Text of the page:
I don’t think she understands that the factory model’s exactly where the school choice movement eventually leads: First, it leads there because vouchers can strip private schools of religious, moral and academic freedom, and second, because if we move away from the elected-board-run public schools to business-owned, no-elected-board charter models, we have erased our own voices and votes even in public education.
While you’re folding laundry or jogging later today, listen to Constitution-defending lawyer KrisAnne Hall as she explains the trouble with DeVoss, vouchers and school choice in this podcast.
Hall notes that Americans are confused about their desire for limited government and local control versus their desire for big socialist programs: “Amongst our conservative circles… we want limited government –unless we want government to define marriage. We want limited government –unless we want government to control our consumption of plants. We want limited government –unless it has to do with education.”
She also notes that while Trump wants to give $20 billion in federal grants to poor children— not to all children. The middle and upper classes are not invited to the school choice party.
Have the Heritage Foundation and FreedomWorks considered that?
As president, I will establish the national goal of providing school choice to every American child living in poverty. If we can put a man on the moon… we can provide school choice to every disadvantaged child in America…”
If you remember nothing else from this blog post, remember this:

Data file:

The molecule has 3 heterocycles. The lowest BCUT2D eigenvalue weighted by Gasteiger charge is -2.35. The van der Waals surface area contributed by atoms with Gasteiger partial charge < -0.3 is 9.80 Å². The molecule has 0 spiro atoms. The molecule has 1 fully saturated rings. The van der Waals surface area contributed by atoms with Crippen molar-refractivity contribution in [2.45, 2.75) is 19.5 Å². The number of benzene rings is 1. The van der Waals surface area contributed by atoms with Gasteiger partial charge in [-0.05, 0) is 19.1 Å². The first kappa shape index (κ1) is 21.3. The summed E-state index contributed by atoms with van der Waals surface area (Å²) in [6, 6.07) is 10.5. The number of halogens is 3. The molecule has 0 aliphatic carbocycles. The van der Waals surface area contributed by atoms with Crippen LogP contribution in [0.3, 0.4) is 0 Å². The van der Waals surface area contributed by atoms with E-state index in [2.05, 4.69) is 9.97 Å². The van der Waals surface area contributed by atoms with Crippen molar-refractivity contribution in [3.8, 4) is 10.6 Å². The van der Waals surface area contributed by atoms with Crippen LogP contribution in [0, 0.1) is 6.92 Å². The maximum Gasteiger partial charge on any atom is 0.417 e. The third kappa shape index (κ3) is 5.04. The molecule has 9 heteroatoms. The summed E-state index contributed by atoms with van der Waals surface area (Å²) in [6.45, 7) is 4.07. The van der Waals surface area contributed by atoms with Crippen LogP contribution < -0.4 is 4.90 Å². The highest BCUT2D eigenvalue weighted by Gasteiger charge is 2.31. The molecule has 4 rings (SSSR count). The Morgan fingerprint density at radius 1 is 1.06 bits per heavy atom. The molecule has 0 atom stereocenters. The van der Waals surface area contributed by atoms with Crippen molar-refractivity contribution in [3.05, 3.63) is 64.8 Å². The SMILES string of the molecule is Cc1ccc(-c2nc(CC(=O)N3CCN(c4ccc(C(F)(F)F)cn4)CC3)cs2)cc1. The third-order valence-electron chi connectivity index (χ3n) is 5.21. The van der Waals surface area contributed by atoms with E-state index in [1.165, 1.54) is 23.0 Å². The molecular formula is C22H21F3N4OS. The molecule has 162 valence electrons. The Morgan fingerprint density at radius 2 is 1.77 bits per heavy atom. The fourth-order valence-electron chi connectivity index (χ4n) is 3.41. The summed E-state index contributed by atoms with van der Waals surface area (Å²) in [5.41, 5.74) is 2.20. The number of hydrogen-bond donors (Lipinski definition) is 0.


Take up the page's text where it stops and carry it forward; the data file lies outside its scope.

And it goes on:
- School choice and vouchers are not for all American children; they are for those whom the federal government will designate as recipients. It’s favoritism and it’s socialism and it’s legal plunder: A pays for B to go to the school of B’s choice. If A doesn’t pay, A goes to jail.
- Whether B goes to this school or that one is only a partial liberty because all the schools receiving money from government school vouchers must abide by federal regulations: data mining kids, removing religious and academic liberty from private schools, and controlling teachers.
A Related P.S.
On January 5, 2017, there will be a new public hearing in Chicago, where unit record identifiers and Public Law 114-140 will be discussed. The federal Commission on Evidence-based Policymaking (CEP)’s boiled-down purpose seems to be to cater to the federal/corporate desire for more student “evidence,” in the form of school-gleaned personal data, minus student/parental rights of privacy/ informed consent; but, to do it with the “public input” box checked off. So let’s comment. If you can go to Chicago, go. If not, submit written comment to CEP.
To learn about the last such hearing, click here and here.
Submit your request to participate to Input@cep.gov no later than Sunday, December 18, 2016
Include in your request the following information:
- Name and Professional Affiliation (if applicable)
- 2-3 Sentence Abstract
- Written Statement (preferably in .pdf format)
Commission staff will inform you of your assigned speaking time and logistical details no later than December 23, 2016.
Visit CEP.gov closer to the event date for webcast and caption details.
Additional Upcoming Meetings & Hearings:
- December 12, 2016, Washington, DC (National Press Club) – Federal Models for Evidence – Building
- January 13, 2017, Washington, DC (National Academy of Sciences) – State and International Models for Evidence- Building
- February 9, 2017, San Francisco, CA – Public Hearing
I would absolutely love to see Betsey DeVos at that CEP Chicago hearing next month. I would love to see her fight for students’ data privacy rights against the federal Commission on Evidence-based Policymaking (CEP). I want to see her true colors.
I so hope that I’ve read her completely wrong; I so hope she’s truly opposed to what the Common Core Initiative has wrought.
This one is such a betrayal.
I’ve never been so shocked and angry over a proposed Congressional bill that I burst into tears. Not until tonight.